Chart Of The Day: The Housing Bubble Has Not Fully Deflated

Daniel Indiviglio at The Atlantic comments on this chart of housing prices going all the way back to 1890:

This is a pretty fascinating picture. First, it shows just how incredibly absurd the housing boom was. Beginning in the 1940s, inflation-adjusted homes prices have settled around the 110 value according to the Case-Shiller index. Yet, the index value exceeded 200 in 2006. Prices began a descent when housing collapsed, but as of May the index remained well above the natural value of 110.

Eyeing the chart, the value looks to have hit around 147 in May. For it to drop back down to 110, home prices would have to decline another 25%. That’s still a pretty long way to fall.

Indeed, and as Indiviglio notes the drop need not be an actual drop in price of 25% since inflation, along with stable housing prices, would help to bring the real cost of housing back down to historic levels. What this chart does show us, though, is that the housing market that existed from the late 1990s until 2007/08 was an historical anomaly, and anyone expecting a return to those days is fooling themselves.

FILED UNDER: Doug Mataconis, Economics and Business, Quick Picks
Doug Mataconis
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Doug holds a B.A. in Political Science from Rutgers University and J.D. from George Mason University School of Law. He joined the staff of OTB in May 2010. Before joining OTB, he wrote at Below The BeltwayThe Liberty Papers, and United Liberty Follow Doug on Twitter | Facebook


  1. john personna says:

    That red dotted line is the worst kind of BS.  Wost because while it has no rational basis, it has great emotional and irrational appeal.  The mind loves symmetric images, and the red dots provide them.
    This line does not fix the irrationality of the graph:

    Indeed, and as Indiviglio notes the drop need not be an actual drop in price of 25% since inflation, along with stable housing prices, would help to bring the real cost of housing back down to historic levels.

    Simply no.  The prices in coming years will be set by the expectations, rational and irrational, of buyers and sells going forward.  We have no way of knowing what those are.
    What I see when I looking at that graph is that the market tends to find stability and it them for a few decades, before a sometimes dangerous transition to a new level.
    That said, I’d expect the new level to be below current prices.  How much lower, I would not hazard to draw little red dots.


  2. john personna says:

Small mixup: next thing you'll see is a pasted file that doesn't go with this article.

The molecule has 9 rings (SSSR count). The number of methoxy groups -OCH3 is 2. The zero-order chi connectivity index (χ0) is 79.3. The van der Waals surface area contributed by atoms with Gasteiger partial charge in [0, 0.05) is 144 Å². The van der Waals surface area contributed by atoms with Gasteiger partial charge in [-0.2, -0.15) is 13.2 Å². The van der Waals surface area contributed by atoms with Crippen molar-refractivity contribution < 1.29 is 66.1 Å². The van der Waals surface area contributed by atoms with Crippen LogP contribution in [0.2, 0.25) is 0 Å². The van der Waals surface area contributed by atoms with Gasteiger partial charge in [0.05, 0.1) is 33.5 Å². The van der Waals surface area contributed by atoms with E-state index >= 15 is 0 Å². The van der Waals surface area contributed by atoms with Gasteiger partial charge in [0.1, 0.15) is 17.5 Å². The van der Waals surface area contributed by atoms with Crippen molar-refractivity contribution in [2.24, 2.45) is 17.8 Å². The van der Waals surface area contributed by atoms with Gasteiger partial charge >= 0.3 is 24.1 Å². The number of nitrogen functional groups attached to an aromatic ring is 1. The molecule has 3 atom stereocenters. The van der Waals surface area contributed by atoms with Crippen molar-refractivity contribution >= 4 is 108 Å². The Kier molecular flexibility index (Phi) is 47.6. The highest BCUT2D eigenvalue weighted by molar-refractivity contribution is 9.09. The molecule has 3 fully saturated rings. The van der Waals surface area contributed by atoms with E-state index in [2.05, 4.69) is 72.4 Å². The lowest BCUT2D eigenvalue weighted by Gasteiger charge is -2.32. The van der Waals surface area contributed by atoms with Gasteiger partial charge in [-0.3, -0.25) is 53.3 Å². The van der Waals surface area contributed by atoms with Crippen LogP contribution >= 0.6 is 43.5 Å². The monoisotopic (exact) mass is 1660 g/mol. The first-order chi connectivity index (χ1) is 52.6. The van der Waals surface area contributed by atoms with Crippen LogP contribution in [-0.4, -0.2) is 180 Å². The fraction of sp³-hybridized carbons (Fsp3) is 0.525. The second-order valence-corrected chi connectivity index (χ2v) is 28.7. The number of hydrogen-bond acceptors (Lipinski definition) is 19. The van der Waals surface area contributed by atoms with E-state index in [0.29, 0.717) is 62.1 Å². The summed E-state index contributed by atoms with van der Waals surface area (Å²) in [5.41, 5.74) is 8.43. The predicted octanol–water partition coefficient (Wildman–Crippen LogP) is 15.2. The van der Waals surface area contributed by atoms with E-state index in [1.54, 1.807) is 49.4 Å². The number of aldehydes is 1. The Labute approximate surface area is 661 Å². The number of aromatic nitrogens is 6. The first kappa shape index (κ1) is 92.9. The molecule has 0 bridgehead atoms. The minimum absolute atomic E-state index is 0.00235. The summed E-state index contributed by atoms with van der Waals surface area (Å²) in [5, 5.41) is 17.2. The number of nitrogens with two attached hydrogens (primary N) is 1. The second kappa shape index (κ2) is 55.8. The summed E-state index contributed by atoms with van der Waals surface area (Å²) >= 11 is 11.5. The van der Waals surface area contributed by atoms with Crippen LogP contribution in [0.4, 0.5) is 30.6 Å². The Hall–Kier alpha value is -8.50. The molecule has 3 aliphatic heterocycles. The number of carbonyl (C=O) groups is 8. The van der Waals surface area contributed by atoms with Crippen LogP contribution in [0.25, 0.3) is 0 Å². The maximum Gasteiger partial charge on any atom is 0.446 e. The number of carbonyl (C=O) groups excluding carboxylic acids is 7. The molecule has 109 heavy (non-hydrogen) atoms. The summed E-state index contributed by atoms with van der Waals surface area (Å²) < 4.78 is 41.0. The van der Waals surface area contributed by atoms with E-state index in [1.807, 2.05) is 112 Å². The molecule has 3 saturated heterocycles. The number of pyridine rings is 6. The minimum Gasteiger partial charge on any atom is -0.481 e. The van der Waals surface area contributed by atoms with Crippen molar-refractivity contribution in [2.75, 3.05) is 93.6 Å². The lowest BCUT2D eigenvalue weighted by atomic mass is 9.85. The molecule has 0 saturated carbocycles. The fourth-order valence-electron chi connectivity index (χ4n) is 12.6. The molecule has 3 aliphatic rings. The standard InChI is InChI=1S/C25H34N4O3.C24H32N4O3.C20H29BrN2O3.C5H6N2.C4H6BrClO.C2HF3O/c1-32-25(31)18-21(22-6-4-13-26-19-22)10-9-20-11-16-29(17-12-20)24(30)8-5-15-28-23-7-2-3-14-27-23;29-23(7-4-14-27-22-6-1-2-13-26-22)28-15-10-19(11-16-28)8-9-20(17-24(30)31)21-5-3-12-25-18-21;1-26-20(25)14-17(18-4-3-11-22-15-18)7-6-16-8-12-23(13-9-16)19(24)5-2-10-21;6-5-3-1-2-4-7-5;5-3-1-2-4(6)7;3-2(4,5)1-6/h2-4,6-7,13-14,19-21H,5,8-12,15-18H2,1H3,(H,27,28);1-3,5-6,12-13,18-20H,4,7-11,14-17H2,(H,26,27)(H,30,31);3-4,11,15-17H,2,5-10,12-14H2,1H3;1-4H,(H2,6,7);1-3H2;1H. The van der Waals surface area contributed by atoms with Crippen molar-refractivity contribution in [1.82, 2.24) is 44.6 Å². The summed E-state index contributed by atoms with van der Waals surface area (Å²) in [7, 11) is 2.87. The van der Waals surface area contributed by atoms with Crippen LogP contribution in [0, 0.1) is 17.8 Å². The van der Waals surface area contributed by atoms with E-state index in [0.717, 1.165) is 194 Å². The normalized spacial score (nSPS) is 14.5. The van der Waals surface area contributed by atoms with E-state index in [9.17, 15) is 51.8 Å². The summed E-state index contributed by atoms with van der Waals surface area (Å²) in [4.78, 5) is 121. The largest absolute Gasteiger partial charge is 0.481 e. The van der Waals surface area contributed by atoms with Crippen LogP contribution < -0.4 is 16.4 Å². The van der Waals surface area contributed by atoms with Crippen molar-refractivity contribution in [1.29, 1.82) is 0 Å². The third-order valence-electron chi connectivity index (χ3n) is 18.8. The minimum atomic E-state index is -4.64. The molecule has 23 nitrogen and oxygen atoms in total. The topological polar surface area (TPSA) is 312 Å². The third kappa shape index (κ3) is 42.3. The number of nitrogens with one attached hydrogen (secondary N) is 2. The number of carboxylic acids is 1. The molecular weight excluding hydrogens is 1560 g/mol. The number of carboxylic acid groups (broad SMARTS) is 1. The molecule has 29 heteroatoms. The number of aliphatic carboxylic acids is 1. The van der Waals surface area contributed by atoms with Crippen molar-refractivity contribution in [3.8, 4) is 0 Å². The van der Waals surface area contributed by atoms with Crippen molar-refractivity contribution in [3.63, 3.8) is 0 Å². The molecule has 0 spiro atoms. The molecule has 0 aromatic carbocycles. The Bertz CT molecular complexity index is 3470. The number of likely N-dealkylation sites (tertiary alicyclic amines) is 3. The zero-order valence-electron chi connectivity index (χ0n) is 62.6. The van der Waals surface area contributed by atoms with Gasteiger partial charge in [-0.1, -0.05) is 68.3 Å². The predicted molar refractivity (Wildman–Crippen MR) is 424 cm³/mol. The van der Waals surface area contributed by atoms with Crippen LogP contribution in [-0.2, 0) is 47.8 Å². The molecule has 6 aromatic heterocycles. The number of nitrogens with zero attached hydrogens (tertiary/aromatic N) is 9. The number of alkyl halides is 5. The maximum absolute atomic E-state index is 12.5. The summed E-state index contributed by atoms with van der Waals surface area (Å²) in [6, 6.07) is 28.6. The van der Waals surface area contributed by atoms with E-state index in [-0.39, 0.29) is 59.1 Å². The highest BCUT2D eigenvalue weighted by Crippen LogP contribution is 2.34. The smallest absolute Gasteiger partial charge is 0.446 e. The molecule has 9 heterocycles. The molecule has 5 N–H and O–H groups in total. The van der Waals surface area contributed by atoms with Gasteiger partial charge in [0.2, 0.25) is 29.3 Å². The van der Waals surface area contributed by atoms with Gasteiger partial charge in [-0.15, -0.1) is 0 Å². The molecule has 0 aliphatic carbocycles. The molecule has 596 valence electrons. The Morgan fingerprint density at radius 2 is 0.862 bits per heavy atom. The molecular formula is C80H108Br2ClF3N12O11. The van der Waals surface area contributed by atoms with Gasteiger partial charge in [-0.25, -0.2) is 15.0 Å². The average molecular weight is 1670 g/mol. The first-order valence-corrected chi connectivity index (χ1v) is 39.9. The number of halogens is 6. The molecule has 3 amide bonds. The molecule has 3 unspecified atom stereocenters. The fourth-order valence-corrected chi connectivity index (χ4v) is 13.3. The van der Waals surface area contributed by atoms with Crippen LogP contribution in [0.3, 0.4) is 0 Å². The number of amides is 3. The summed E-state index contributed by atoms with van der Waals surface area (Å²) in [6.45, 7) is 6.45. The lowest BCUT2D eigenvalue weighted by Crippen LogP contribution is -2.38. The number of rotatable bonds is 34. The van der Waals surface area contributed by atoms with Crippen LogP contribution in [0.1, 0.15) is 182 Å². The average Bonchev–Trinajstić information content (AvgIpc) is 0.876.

I wish I had an edit button, but you all can probably figure it out.  f u cn rd ths u cn rd jp.


  3. James says:

    Deflation: Humm I think Deflation is still with us. Est. 3 to 5 yrs? 🙂


  4. PD Shaw says:

    I agree with john persona, HUMBUG on the red line, though prices may still drop.

    I think this chart has to be looked at though, which breaks down the C-S index:


  5. Dave Schuler says:

    I think this is a misreading of the chart.  What I see in the chart is that, starting after WWII, we’ve seen a series of peaks and troughs, the top of each peak and the valley of each trough higher than the last.  Not a lot higher but a little higher.  Reading the chart as showing great stability over the period of the last sixty years doesn’t really appear to tell the whole story.


    Now I agree that a great bubble has developed over the last decade.  Where I don’t agree is where the bottom of the trough will be.  As I see it there are several questions


    1) why wasn’t there a peak in the 1960s?

    2) where will the present trough find bottom?

    3) will the trend that came in with the Baby Boomers go out with them as well?


  6. Drew says:

    I agree, jp and pd, that the red dots give a sense of false precision, but I’m not sure the violent guffaw is warranted.  We had a bubble, we are reverting to some more fundamental long term mean.  The red dots might not be that far off. Its not unheard of.  Equity market valuations ebb and flow as well (See: the late 90’s), but there are long term cap rates that ultimately find their way into valuations.  

    We can all speculate about the cause of the run-up, but as I have pointed out before, if you find a sufficiently granular version of the index you will see that in Q3 of 1996 the index took off.  You might say that Q396 was the last quarter of random movement.  OK, so Q496.  But there is a clear inflection point in that time frame, and one ought to focus on that to get an understanding of what set this off.